Sebastian Stein's picture

Some weeks ago, my fellow colleague Roland (@rolandwoldt) pointed me to the book “Getting Real”  written by the well-known web design company 37signals. The book talks about their approach to manage web development projects. In that context, getting real means:

  • Build the solution instead of preparing charts, documents, presentations, etc. about the intended solution.
  • Focus on the things, which really matter and don’t do all the other stuff (e.g. advanced features).
  • Be flexible in what you do.
  • Start with what people have to use in the end: the interface of the software.
  • Accept change and incorporate a change attitude in your way of working.
  • Deliver only what you really need and nothing more.

While reading the book I was thinking how that maps to what we are trying to achieve in ARIS Community. Of course, by providing ARIS Community, ARIS Express and ARIS MashZone, we are not developing a web application. But we are trying to provide BPM (business process management) to everyone, so that everyone can benefit from the advantages of BPM free of charge. But how must “BPM for everyone” look like? What features are essential? What can be left out?

The answer is: Getting Real about BPM. Most of us work in small companies or we can only influence small parts of a bigger cooperation. Of course in an ideal world it would be great if we could influence the whole organisation to approach BPM, but this is often very unlikely. Therefore, we must find the tools to just get the job done in the context we work. We are not alone, because there are many out there facing the same situation. Therefore, getting real about BPM means:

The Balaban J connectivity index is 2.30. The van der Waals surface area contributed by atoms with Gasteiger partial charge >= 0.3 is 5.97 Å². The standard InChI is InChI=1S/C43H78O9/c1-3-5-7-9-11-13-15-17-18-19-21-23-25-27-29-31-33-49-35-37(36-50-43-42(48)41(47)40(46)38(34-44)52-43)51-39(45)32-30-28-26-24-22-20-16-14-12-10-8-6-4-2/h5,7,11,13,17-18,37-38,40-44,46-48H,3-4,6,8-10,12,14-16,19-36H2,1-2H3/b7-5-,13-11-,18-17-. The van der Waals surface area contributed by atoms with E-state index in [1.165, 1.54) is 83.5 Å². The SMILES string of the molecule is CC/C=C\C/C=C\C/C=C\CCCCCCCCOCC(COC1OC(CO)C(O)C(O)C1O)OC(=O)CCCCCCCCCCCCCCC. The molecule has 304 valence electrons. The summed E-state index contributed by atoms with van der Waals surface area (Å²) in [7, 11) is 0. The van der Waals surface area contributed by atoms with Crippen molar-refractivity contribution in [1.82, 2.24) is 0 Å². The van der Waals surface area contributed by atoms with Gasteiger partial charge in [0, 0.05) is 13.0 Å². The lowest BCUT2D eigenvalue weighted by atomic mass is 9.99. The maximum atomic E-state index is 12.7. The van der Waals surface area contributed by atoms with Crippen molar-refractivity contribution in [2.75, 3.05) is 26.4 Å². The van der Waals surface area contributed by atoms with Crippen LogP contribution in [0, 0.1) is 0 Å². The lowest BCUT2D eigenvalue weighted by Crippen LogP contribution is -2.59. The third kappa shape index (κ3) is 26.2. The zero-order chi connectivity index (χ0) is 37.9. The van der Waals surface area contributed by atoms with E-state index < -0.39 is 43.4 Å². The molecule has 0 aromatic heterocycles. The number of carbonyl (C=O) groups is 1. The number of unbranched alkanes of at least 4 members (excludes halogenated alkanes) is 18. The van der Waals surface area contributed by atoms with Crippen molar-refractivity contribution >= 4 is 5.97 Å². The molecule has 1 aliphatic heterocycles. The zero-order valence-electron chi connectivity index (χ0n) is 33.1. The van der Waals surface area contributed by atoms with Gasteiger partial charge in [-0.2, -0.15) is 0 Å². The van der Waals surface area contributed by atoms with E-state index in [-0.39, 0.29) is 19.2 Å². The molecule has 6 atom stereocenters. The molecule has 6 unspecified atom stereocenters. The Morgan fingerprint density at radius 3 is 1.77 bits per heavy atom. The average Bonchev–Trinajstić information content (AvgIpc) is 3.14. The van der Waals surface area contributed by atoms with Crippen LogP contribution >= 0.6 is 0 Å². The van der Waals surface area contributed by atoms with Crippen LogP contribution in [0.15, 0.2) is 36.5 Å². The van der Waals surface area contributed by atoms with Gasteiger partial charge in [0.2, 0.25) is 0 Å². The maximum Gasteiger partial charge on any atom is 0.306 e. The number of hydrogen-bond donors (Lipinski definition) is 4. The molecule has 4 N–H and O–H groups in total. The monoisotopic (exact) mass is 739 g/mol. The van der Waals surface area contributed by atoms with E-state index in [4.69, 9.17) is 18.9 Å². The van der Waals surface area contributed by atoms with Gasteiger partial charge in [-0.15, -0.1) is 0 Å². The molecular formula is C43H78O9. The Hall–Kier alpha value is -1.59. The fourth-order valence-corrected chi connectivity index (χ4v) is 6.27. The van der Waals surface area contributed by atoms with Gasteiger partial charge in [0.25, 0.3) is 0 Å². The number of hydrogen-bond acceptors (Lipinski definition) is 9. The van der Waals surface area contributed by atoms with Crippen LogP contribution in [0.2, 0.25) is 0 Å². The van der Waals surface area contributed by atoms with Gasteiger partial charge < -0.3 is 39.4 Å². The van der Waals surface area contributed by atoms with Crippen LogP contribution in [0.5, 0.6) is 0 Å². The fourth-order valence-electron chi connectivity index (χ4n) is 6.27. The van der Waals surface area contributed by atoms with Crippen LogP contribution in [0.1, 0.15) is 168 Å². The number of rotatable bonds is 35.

• Use graphical models to visualise how processes must be adapted to improve daily business.
  • Document only those processes, which you are currently improving. Use the models as a communication tools to identify improvements, but do not turn your small organisation into a bureaucratic monster.
  • Model notations are tools and not religions, so be creative and flexible in the way you use them.
  • Don’t document every single step, but focus on those aspects which affect the involved people. For example, focus on points where people have to interact and agree on how to synchronise their work.
  • Accept that processes will change and that the initial improvement effort is just a first step, but not the final solution.
  • Gain momentum by focusing on the most urgent problems first and don’t try to build the perfect enterprise architecture for your 15 people department.

Those points sound straightforward, but unfortunately it isn’t. Often, we are looking for a perfect solution where we just need to get things done. Still, I hope that as soon as more people take up on BPM, we will see that getting real about BPM is the way to go forward.

Tags: BPM